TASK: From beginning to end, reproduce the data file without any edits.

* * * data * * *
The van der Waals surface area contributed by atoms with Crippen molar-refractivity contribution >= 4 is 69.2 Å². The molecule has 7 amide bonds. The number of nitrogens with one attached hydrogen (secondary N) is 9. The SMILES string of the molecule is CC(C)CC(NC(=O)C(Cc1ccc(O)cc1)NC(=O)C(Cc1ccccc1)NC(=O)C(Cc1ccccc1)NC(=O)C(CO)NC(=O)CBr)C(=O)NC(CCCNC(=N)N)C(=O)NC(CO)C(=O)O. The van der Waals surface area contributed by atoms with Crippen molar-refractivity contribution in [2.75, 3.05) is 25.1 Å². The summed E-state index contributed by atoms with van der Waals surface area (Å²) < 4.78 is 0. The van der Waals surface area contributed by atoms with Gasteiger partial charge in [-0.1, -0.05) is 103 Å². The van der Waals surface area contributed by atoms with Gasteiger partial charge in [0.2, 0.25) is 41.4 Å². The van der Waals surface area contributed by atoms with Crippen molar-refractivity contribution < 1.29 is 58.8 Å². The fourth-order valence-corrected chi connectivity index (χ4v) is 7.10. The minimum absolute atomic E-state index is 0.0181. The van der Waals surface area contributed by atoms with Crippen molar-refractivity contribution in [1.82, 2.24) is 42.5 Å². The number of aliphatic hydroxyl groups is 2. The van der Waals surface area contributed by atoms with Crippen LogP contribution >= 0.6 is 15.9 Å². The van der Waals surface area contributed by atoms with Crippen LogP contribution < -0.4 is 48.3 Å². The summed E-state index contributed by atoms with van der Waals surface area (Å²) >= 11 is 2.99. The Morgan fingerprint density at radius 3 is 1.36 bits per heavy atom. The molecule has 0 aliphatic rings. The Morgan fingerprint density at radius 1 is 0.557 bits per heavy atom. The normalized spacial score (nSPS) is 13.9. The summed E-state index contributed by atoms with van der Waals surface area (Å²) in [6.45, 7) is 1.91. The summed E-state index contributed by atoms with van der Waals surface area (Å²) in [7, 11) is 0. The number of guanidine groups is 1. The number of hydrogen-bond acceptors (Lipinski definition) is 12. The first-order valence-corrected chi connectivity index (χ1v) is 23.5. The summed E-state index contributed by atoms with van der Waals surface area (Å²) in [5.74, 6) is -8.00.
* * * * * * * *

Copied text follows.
The van der Waals surface area contributed by atoms with Crippen molar-refractivity contribution >= 4 is 69.2 Å². The molecule has 7 amide bonds. The number of nitrogens with one attached hydrogen (secondary N) is 9. The SMILES string of the molecule is CC(C)CC(NC(=O)C(Cc1ccc(O)cc1)NC(=O)C(Cc1ccccc1)NC(=O)C(Cc1ccccc1)NC(=O)C(CO)NC(=O)CBr)C(=O)NC(CCCNC(=N)N)C(=O)NC(CO)C(=O)O. The van der Waals surface area contributed by atoms with Crippen molar-refractivity contribution in [2.75, 3.05) is 25.1 Å². The summed E-state index contributed by atoms with van der Waals surface area (Å²) < 4.78 is 0. The van der Waals surface area contributed by atoms with Gasteiger partial charge in [-0.1, -0.05) is 103 Å². The van der Waals surface area contributed by atoms with Gasteiger partial charge in [0.2, 0.25) is 41.4 Å². The van der Waals surface area contributed by atoms with Crippen molar-refractivity contribution < 1.29 is 58.8 Å². The fourth-order valence-corrected chi connectivity index (χ4v) is 7.10. The minimum absolute atomic E-state index is 0.0181. The van der Waals surface area contributed by atoms with Crippen molar-refractivity contribution in [1.82, 2.24) is 42.5 Å². The number of aliphatic hydroxyl groups is 2. The van der Waals surface area contributed by atoms with Crippen LogP contribution >= 0.6 is 15.9 Å². The van der Waals surface area contributed by atoms with Crippen LogP contribution < -0.4 is 48.3 Å². The summed E-state index contributed by atoms with van der Waals surface area (Å²) >= 11 is 2.99. The Morgan fingerprint density at radius 3 is 1.36 bits per heavy atom. The molecule has 0 aliphatic rings. The Morgan fingerprint density at radius 1 is 0.557 bits per heavy atom. The normalized spacial score (nSPS) is 13.9. The summed E-state index contributed by atoms with van der Waals surface area (Å²) in [6.45, 7) is 1.91. The summed E-state index contributed by atoms with van der Waals surface area (Å²) in [7, 11) is 0. The number of guanidine groups is 1. The number of hydrogen-bond acceptors (Lipinski definition) is 12. The first-order valence-corrected chi connectivity index (χ1v) is 23.5. The summed E-state index contributed by atoms with van der Waals surface area (Å²) in [5.74, 6) is -8.00.